Workers gather bags of cocoa at the port of Abidjan. EU-registered vessels have been barred from all new financial dealings with Ivory Coast's two main cocoa-exporting ports, 17 Jan 2011
Workers gather bags of cocoa at the port of Abidjan. EU-registered vessels have been barred from all new financial dealings with Ivory Coast's two main cocoa-exporting ports, 17 Jan 2011

Exports of Ivory Coast's cash crop cocoa are set to resume this week, but economists say the country's recent unrest may permanently end its standing as the world's top exporter of the chocolate ingredient.  

You can't talk about the price of chocolate without bringing up Ivory Coast.

From New York to New Delhi, the going rate of chocolate's main ingredient, cocoa, is dependent on no single factor so much as the tropical nation's climate -  particularly its political climate.

Ten years of on-and-off war in Ivory Coast, which contains the world's most productive stretch of cocoa-growing hillsides, has zig-zagged the price of chocolate like the needle on a Richter scale.  During the recent power struggle, cocoa prices hit a thirty-two year high, after President Alassane Ouattara ordered a ban on cocoa exports as a way of depriving funds to predecessor Laurent Gbagbo, who refused to give up power.

Mr. Ouattara's forces arrested Mr. Gbagbo at the start of this month.  With the end of major hostilities, cocoa exports are set to resume in a matter of days  - and the country's crop is looking good thanks to torrential rains brought on by the global weather pattern La Niña.

But next year, as La Niña's wet weather turns dry, economists worry that this now-impoverished country will  discover how much damage a decade of civil war has done to its cherished cash crop.

London-based cocoa analyst Kona Haque says that throughout the country's prolonged crisis, Ivorian leaders used the conflict as an excuse to treat the cocoa trade like their personal piggybank, bilking the nation's indigent farmers of the means to keep their fields fertile.

"The whole cocoa industry has been subject to political chaos, administrative burden, tax burden, a bit of too many middle man, resulting in the final farmer actually not reaping a lot from the final consumer price," said Haque.

Farmers, she says, have invested little in their farms because they've had little to invest.  Much of the earnings from this otherwise profitable crop have been extorted by soldiers at highway checkpoints or by government lackeys manning ports, she adds.

Meanwhile, the average cocoa tree in the country is now an elderly 30 years old, long past its most productive years. For ten years, World Crops Editor Gary Mead says, Ivory Coast's farmers have sat idle and watched their trees age into barren firewood on fears that this war would never end.

"They've lived hand to mouth because that's the only way to be in the context of a possible war flaring up, militias, armed groups, you name it, all around them," said Mead. "You just don't bother. You grow enough, you produce enough, you're living from week to week."

Even if the nation's farmers were to find the money, time, and labor, to plant new trees tomorrow, it would take three to five years for those trees to bear their first golden cocoa pods, commodity traders say.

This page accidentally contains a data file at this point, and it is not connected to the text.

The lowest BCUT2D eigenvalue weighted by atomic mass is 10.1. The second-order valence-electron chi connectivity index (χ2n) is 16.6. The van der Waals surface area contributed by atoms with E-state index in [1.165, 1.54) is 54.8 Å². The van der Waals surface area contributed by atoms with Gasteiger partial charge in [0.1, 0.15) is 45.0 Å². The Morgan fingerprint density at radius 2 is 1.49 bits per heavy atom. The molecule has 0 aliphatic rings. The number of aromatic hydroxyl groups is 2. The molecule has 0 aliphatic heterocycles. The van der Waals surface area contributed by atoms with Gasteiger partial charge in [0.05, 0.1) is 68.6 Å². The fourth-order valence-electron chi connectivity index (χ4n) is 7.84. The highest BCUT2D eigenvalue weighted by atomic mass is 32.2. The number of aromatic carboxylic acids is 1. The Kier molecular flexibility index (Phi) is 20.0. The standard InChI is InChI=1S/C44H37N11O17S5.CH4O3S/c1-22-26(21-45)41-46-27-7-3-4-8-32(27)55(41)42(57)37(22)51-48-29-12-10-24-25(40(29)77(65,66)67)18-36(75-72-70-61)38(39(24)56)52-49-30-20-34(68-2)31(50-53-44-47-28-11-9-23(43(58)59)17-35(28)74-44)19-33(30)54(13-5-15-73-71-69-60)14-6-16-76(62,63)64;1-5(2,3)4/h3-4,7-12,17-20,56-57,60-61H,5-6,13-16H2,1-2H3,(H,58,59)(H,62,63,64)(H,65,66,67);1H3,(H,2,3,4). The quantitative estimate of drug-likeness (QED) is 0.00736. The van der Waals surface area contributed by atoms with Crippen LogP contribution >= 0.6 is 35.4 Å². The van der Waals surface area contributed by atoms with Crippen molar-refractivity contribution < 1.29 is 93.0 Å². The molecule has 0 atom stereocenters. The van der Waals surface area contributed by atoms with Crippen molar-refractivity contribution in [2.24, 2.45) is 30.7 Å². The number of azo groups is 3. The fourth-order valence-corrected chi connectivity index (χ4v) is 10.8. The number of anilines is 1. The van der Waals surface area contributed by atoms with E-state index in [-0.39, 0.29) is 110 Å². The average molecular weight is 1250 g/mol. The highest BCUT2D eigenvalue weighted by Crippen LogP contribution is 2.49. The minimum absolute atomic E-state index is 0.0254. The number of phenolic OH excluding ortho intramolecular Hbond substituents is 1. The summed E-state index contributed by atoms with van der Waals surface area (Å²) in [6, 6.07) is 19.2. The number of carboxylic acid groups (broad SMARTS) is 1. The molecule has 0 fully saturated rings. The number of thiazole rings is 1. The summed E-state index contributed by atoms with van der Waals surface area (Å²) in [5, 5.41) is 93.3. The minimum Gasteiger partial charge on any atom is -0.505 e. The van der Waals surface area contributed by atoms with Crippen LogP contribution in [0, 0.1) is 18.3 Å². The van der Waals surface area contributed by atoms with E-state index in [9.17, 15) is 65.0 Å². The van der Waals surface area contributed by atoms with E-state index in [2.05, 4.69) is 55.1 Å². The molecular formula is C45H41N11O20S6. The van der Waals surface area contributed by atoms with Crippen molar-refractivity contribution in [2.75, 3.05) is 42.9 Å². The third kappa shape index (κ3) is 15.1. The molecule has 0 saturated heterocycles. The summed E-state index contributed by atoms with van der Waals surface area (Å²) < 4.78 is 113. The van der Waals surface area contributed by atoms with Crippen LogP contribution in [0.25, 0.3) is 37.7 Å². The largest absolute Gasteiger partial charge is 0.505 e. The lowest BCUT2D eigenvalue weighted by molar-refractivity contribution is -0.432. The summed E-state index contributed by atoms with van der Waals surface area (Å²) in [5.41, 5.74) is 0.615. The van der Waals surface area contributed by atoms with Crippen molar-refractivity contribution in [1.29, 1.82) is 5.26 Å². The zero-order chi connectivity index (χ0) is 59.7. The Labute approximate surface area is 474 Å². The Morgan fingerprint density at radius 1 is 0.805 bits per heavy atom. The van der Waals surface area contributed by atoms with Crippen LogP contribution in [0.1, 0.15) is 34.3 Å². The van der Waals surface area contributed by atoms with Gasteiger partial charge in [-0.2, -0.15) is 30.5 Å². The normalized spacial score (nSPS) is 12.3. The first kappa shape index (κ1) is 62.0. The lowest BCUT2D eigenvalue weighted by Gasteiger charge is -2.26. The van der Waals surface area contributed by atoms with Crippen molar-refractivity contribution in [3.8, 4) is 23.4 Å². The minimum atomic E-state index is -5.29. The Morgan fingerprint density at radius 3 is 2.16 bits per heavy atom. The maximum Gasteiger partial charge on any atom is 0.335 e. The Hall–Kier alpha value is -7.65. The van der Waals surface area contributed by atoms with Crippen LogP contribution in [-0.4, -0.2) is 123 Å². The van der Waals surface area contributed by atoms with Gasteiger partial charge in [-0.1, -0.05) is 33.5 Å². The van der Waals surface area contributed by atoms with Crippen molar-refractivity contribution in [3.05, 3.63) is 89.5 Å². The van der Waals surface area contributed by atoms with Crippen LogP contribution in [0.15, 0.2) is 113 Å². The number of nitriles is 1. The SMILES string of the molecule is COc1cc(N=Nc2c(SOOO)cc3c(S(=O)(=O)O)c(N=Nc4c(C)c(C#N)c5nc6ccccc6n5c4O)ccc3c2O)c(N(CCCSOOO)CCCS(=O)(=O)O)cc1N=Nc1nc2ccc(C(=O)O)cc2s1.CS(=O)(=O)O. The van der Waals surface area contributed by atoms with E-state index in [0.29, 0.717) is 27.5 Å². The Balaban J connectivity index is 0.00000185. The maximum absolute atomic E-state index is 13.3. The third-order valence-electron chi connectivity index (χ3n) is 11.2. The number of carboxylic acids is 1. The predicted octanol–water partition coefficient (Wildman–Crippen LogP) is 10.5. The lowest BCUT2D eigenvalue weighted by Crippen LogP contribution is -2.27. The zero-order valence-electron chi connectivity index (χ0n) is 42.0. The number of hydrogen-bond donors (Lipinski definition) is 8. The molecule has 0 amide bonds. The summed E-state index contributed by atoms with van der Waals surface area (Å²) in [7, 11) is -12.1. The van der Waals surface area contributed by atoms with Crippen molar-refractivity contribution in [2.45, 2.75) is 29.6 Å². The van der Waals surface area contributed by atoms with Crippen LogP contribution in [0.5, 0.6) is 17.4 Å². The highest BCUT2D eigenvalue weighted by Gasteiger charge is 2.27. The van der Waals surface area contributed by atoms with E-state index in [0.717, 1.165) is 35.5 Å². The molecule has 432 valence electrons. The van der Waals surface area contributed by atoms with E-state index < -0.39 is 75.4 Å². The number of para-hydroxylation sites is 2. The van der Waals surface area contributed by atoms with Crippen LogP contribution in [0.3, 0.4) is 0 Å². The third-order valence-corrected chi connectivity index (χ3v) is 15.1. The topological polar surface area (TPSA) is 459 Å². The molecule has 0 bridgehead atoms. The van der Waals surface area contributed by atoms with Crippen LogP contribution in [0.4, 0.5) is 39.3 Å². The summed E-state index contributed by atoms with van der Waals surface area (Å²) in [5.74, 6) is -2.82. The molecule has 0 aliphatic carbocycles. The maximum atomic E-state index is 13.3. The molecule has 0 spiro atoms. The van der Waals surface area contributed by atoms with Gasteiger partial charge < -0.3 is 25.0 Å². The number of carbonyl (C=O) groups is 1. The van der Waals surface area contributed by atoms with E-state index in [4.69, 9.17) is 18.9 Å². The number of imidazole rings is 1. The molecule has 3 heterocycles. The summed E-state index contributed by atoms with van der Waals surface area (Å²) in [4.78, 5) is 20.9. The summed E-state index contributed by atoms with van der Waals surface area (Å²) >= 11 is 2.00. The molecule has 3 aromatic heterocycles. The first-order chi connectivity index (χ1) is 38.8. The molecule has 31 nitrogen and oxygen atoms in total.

Meanwhile, in that intervening period, Ivory Coast may lose its venerated mantle as the world's top cocoa grower to Ghana, the state next door.

Ghana has become a celebrated example of a stable, democratic African state for the peaceful elections it has held since 1992. The country produces just a tad more than half of the cocoa Ivory Coast does today, but by 2015, Haque says Ghana could become the world's cocoa queen.

"We see Ghana as a major competitor," said Haque. "Ghana definitely has a government backed program to ensure that they do become a bigger payer in the field. It's vying for the top spot in the next two or three years maybe."

World Crops editor Gary Mead says Ivory Coast, meanwhile, will need hundreds of millions of dollars of investments just to keep the size of its cocoa crop from dwindling.  There just isn't that kind of money looking to invest itself in cocoa these days, he adds, and even if there was, it's more likely to go to Ghana - where investors can be more sure of stable governance.

Ivorian President Ouattara's most daunting job, he says, is to bring enough peace to his country for the cocoa trade and the rest of the economy to reboot.

"Maybe he will prove himself to be a statesman-like figure and embrace the whole of the country and heal up all of those divisions that have been going on, but I'm not so sure about the people underneath him," he said.

Mr. Ouattara boasts a stellar economic record, having lifted his country from a recession during his reign as prime minister in the early 1990s.  But Mead's concern, he says, is that even the most remarkable economic whiz would have little sway over a government that is now addicted to corruption from its cocoa crop.

"I just fear that there's been a kind of acclimatization of corruption in the country," said Mead. "It will be too tempting for people beneath Ouattara to say, 'Now its out turn. We've been waiting for this. Now it's our turn.'"

President Ouattara is still trying to bring calm and stability to Ivory Coast.  The United Nations says the recent four-month power struggle killed hundreds of people and displaced about 1 million others, with many fleeing to Liberia and Ghana.